This started with my desire to build a Woktenna.
Of course you can't very well put a PCMCIA wireless card at the focal point of a cooking wok!
So the alternative is using a USB WiFi adapter that can hang on the end of a USB extension cable and
introduce minimal analog signal loss and USB is digital!
Despite the fact is says "Linux compatible" on the box, it wasn't immediately possible to do what I wanted to do,
which is: monitor mode!
With monitor mode, I'd be able to point the woktenna around and pick up the beacon frames of distant APs.
I found two drivers available for this device:
one over at BerliOS,
and the other at SourceForge.
I tried both out with little success - neither support monitor mode (impossible due to the device's firmware).
The SourceForge driver (better at first glance) caused the kernel to dump its syscall stack (meaning this is not an option).
The BerliOS driver worked, but didn't support International Roaming
(required to connect to an AP on channels 1-9 as the adapter thinks its in France,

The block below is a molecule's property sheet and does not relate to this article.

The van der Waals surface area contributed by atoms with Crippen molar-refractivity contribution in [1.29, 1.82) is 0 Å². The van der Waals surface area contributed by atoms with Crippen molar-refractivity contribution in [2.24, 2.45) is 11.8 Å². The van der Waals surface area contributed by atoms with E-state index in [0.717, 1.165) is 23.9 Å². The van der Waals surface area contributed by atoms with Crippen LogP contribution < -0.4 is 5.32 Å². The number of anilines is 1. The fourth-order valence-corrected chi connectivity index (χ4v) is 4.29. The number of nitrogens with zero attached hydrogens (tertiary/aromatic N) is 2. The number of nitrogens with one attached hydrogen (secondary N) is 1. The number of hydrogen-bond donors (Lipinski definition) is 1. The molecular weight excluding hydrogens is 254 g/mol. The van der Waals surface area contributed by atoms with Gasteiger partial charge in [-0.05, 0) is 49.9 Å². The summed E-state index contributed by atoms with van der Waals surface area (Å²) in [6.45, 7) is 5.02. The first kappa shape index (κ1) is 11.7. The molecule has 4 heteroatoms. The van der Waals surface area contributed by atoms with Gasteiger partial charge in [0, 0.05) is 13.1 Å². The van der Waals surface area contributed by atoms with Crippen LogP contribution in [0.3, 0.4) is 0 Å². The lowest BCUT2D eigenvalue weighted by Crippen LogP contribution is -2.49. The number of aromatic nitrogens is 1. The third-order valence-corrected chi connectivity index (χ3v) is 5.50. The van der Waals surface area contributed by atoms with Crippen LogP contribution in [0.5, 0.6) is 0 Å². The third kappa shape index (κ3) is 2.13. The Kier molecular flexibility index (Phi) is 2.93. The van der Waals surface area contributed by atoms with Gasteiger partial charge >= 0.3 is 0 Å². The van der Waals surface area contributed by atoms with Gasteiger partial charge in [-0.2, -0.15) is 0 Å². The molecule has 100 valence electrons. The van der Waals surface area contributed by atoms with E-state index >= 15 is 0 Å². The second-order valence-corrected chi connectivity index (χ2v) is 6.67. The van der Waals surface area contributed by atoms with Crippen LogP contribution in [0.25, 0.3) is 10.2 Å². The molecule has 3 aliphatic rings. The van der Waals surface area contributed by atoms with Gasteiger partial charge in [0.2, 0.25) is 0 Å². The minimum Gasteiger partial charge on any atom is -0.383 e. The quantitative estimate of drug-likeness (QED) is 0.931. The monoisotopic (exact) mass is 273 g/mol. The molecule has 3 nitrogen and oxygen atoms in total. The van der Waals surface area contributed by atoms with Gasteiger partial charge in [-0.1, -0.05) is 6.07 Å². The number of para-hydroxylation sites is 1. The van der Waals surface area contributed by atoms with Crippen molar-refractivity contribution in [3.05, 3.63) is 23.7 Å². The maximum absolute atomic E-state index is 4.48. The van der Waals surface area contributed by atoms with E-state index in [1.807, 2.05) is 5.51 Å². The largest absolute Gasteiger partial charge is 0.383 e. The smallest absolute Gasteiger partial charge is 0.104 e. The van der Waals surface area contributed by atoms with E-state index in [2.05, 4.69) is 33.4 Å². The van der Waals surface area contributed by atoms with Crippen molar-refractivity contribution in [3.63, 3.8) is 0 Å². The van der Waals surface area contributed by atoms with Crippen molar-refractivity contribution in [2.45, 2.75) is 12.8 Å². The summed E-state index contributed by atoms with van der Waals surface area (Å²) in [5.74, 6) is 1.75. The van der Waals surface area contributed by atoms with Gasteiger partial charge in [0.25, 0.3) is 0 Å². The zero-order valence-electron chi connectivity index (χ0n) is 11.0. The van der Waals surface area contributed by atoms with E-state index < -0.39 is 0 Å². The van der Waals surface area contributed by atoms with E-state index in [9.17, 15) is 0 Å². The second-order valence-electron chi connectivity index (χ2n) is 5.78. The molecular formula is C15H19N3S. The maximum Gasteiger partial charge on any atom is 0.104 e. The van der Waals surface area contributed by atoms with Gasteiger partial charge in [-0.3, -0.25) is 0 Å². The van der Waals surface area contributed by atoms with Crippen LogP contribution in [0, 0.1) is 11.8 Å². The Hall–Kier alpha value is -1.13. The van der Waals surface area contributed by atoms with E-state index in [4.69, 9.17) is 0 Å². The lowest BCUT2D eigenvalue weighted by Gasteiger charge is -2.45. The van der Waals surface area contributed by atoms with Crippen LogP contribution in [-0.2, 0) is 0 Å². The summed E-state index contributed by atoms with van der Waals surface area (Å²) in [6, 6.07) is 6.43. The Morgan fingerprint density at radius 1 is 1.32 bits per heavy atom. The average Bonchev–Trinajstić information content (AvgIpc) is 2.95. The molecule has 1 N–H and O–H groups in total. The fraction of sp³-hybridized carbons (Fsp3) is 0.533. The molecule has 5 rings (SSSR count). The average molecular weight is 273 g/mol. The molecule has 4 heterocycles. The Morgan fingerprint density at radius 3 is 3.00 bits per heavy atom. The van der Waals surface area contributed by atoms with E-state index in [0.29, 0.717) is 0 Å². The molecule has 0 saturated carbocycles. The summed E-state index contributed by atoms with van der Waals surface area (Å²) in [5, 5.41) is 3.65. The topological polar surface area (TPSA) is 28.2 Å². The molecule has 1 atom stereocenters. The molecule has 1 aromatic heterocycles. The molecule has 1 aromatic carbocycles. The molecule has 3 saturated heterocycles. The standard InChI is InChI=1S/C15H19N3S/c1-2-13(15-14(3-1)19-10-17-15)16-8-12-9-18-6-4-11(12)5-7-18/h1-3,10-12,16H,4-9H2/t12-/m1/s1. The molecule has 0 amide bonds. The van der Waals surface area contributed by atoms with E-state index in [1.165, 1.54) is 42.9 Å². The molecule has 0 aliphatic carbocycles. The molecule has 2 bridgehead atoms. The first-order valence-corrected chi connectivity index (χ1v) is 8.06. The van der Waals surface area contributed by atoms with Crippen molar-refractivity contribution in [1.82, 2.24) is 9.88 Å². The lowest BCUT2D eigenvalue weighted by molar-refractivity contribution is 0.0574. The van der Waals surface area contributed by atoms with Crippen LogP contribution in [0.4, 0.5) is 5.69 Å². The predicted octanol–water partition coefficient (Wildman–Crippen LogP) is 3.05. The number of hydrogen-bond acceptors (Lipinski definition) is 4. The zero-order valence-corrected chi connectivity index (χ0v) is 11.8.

where the regulations dictate only channels 10-12 are available for public use).
So, as with everything else, if you want to do something you've gotta do it yourself!
I started hacking away at the BerliOS drivers and added:
International Roaming support and
* Quasi meaning it's not really true monitor mode - it will not capture all packets,
only management/beacon frames that are forwarded by the firmware.
It now conforms to the interface required to use sniffing apps such as Kismet and Ethereal
(so they work nicely with minimum fuss).
However this is more than enough for detecting the presence of the majority of APs!
If you happen to have an Atmel-based adapter and wish to use it under Linux, head to the:
BerliOS Driver Homepage.
The source code is easily readable here too.
Hopefully soon Linus will include it in the big one...
Here is GPSDrive in action (admittedly using the PCMCIA card):